clock menu more-arrow no yes

Filed under:

Will the Royals improve their walk rate this season?

New, comments

Are the Royals a patient team now?

Chicago White Sox v Kansas City Royals Photo by Carmen Mandato/Getty Images

The Royals have never really been a team to take a free pass. They have finished in the top five in the league in walks drawn just five times in 52 seasons, leading the league once, in 1972. On the other hand, they have finished dead last in the American League in walks eleven times, including every year from 2014 to 2017.

For awhile, it seemed that the lack of walks was by design. With a spacious Kauffman Stadium, the emphasis was on contact, putting the ball in play, and making something happen. Once drawing walks became a more accepted philosophy following the release of Michael Lewis’ Moneyball, the Royals still insisted that it was no longer an undervalued skillset, and thus the Royals could not afford such players. And then they won without drawing walks, so it seemed as if they were proven right.

But this year, Dayton Moore has frequently mentioned the need to get more on-base hitters in the lineup. And he has backed up his rhetoric with action. The Royals added Carlos Santana and Andrew Benintendi, two hitters with career walk rates over 10 percent. Since Dayton Moore took over, there have only been eight times a player has even matched that rate in a single season.

How much can the team improve at drawing free passes? Last year they drew walks at a 7.8 percent clip, fourth-lowest in the American League. I took the expected Royals lineup and plugged in the ZIPS-projected walk rate, combined with my own projections on how much playing time each hitter will get.

Royals projected lineup and walk rates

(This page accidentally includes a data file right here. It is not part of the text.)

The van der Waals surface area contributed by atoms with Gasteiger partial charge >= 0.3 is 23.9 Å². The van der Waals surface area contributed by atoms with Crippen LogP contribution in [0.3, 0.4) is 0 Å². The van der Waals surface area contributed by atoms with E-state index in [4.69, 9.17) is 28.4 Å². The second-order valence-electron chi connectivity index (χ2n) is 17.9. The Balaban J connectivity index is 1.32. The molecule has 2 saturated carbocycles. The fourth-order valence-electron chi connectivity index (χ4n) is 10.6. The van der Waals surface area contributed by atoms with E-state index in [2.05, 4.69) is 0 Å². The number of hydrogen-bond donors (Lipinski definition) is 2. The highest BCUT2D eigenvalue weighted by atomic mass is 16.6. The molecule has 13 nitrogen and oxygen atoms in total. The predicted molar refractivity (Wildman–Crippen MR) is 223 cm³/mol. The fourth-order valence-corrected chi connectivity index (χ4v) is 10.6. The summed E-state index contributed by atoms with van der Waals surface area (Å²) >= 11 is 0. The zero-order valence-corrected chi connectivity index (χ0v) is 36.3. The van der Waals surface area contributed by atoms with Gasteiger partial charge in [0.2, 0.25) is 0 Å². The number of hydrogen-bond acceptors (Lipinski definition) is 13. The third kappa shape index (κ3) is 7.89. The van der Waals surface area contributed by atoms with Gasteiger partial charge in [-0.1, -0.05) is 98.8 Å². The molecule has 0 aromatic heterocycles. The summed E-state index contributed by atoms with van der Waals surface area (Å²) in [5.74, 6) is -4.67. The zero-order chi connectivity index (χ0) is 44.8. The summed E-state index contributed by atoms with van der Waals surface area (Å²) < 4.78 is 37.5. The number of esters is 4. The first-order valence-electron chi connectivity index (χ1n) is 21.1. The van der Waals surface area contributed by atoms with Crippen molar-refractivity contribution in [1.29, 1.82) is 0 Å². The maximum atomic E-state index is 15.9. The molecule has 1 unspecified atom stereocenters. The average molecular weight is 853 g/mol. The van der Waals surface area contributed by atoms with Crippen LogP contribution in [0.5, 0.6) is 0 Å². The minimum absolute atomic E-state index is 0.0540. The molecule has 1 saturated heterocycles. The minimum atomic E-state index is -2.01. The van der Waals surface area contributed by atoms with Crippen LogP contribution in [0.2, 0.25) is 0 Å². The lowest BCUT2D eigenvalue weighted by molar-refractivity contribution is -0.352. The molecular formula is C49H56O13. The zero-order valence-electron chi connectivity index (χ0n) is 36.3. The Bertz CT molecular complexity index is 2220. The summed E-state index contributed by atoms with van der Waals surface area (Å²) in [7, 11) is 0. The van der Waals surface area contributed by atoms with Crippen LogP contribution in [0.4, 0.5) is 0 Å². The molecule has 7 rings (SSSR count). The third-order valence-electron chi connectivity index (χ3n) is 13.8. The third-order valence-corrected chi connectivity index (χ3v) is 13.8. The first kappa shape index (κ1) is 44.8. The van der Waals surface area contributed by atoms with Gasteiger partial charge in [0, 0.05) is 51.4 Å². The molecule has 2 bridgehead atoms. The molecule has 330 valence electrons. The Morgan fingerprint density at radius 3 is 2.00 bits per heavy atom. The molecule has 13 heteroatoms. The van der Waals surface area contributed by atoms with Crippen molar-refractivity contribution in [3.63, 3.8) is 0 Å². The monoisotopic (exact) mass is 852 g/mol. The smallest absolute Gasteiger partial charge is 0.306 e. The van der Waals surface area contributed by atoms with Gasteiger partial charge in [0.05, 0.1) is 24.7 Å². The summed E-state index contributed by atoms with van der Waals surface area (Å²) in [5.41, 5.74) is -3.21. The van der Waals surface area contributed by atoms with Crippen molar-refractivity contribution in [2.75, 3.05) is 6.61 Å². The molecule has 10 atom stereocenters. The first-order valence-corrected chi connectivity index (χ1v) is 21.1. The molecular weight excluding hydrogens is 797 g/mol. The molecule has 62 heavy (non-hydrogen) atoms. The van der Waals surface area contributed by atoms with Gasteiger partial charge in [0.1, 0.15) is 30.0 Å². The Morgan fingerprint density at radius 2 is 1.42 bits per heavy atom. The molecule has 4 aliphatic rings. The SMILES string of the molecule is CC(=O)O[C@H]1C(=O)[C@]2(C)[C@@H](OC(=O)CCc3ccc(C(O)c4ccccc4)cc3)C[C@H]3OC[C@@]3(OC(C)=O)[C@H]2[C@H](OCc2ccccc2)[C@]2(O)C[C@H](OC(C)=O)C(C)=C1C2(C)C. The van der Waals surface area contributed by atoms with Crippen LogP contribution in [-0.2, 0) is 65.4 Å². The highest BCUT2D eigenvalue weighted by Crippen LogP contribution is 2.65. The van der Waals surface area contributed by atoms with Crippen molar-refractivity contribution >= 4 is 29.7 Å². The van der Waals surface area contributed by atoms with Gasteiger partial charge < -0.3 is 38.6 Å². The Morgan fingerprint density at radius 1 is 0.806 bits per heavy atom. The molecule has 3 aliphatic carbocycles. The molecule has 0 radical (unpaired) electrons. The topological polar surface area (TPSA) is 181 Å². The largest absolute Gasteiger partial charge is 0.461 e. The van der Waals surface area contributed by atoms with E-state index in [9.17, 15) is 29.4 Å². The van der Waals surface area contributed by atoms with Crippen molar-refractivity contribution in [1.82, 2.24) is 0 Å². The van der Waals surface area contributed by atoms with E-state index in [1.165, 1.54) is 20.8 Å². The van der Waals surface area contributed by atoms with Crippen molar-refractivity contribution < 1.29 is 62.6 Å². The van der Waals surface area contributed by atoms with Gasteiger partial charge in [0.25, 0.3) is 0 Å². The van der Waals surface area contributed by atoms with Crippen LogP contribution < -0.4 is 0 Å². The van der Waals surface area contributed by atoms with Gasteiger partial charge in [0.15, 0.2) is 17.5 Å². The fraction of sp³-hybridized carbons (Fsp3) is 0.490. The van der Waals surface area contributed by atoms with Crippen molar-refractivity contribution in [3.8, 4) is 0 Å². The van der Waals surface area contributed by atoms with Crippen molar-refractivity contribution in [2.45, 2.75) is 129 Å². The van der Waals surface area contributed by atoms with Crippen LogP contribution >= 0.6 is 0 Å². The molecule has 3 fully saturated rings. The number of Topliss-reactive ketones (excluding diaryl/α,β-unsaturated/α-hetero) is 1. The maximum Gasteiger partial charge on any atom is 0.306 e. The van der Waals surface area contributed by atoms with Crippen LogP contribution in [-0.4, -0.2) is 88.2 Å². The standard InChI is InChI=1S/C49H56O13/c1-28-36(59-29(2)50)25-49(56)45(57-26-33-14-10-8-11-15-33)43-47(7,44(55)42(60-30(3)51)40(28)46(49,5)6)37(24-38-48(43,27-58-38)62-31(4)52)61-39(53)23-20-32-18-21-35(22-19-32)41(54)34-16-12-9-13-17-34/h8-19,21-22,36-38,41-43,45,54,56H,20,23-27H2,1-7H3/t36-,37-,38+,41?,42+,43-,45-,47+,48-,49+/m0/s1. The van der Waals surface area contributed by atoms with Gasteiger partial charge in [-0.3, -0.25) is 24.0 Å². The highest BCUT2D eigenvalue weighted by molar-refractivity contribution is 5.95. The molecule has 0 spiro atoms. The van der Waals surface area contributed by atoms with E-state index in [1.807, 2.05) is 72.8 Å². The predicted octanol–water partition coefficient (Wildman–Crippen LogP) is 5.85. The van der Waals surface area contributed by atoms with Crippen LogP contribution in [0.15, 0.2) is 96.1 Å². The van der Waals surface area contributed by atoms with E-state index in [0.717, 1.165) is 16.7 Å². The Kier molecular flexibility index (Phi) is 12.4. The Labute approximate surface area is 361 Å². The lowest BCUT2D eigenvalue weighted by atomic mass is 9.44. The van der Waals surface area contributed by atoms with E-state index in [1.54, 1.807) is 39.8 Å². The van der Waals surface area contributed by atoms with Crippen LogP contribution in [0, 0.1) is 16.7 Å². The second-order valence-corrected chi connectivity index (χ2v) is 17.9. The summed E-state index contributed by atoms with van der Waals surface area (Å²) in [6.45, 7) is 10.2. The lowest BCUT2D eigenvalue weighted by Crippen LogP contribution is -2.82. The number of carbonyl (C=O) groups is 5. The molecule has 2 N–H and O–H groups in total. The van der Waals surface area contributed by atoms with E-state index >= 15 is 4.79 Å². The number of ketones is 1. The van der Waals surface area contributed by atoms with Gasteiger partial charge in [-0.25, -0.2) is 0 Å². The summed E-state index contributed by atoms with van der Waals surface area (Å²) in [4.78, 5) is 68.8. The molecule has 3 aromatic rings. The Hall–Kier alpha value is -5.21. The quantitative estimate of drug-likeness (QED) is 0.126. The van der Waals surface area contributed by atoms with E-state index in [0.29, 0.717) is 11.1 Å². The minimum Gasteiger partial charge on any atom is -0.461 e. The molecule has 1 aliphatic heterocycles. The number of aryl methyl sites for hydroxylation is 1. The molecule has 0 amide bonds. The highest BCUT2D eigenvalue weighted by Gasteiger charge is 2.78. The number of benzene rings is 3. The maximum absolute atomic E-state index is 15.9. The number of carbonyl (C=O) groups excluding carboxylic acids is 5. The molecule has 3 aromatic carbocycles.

ZIPS PA Walk Rate Walks
ZIPS PA Walk Rate Walks
Whit Merrifield 700 5.7% 40
Jorge Soler 650 11.6% 75
Andrew Benintendi 650 11.8% 77
Carlos Santana 650 15.2% 99
Hunter Dozier 600 10.5% 63
Salvador Perez 550 2.7% 15
Adalberto Mondesi 500 4.5% 23
Michael Taylor 450 6.5% 29
Nicky Lopez 350 7.4% 26
Hanser Alberto 250 2.4% 6
Jarrod Dyson 150 8.7% 13
Other players 500 5.0% 25
6000 8.2% 491

An 8.1 percent walk season would represent a modest 5 percent improvement over last year, and would have ranked them tied for tenth in the American League last year. Baby steps, perhaps. But drawing 492 walks in a season would be the most by a Royals team since 2002.

And the rate could be even higher Jorge Soler could draw even more walks as pitchers look to avoid his power potential. Hunter Dozier enjoyed a significant spike in walk rate in 2020 that could be a new trend for him. Carlos Santana’s patience could be an example for other hitters to follow.

“He goes, ‘I got one thing on my mind. How do I get on base?’” Matheny said. “And these guys are all looking at him like, ‘Interesting.’ He’s like, ‘I’ve got to get this many walks, I’ve got to work the count. I’ll do whatever I have to do to get on base.’

Of course, if Santana begins to decline, free swinging players like Hanser Alberto and Michael Taylor play more than expected, or the team suffers injuries, they may not improve their walk rate at all.

Does an improved walk rate tend to really help the offense? I took a look at the biggest jumps in walk rate since 2000, and for the most part, it did lead to more offense. Here are the top ten teams to improve their walk rate in one season.

Improvement in walk rate

Team Walk rate Prior year walk rate Improvement Run scored improvement
Team Walk rate Prior year walk rate Improvement Run scored improvement
2016 Brewers 9.9% 6.8% 45.6% 2.4%
2020 Reds 11.3% 8.1% 39.5% -6.3%
2020 Marlins 8.8% 6.5% 35.4% 15.6%
2019 Mariners 9.5% 7.1% 33.8% 12.0%
2005 Diamondbacks 9.6% 7.2% 33.3% 13.2%
2013 Red Sox 9.1% 6.9% 31.9% 16.2%
2004 Dodgers 8.6% 6.7% 28.4% 32.6%
2002 Royals 8.4% 6.6% 27.3% 1.1%
2015 Cubs 9.1% 7.2% 26.4% 12.2%
2017 Athletics 9.2% 9.2% 26.0% 13.2%

Did the teams score more runs because they walked, or did they walk more because they had improved hitters? That is harder to discern.

The Royals should be commended for trying something different and finding some hitters who have shown an ability to get on base. But it still remains to be seen how much of an impact they can have on a franchise that has been swinging free for over five decades.